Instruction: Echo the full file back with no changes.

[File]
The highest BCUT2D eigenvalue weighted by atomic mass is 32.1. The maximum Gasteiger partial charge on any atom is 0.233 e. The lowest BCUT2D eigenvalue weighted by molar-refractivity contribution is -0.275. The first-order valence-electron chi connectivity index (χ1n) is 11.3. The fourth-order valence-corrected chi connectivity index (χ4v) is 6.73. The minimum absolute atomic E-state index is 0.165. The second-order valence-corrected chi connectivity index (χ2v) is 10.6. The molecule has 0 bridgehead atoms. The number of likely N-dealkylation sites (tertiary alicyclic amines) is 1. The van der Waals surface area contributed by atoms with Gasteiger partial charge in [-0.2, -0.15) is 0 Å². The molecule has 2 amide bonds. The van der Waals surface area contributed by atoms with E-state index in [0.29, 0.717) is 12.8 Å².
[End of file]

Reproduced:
The highest BCUT2D eigenvalue weighted by atomic mass is 32.1. The maximum Gasteiger partial charge on any atom is 0.233 e. The lowest BCUT2D eigenvalue weighted by molar-refractivity contribution is -0.275. The first-order valence-electron chi connectivity index (χ1n) is 11.3. The fourth-order valence-corrected chi connectivity index (χ4v) is 6.73. The minimum absolute atomic E-state index is 0.165. The second-order valence-corrected chi connectivity index (χ2v) is 10.6. The molecule has 0 bridgehead atoms. The number of likely N-dealkylation sites (tertiary alicyclic amines) is 1. The van der Waals surface area contributed by atoms with Gasteiger partial charge in [-0.2, -0.15) is 0 Å². The molecule has 2 amide bonds. The van der Waals surface area contributed by atoms with E-state index in [0.29, 0.717) is 12.8 Å².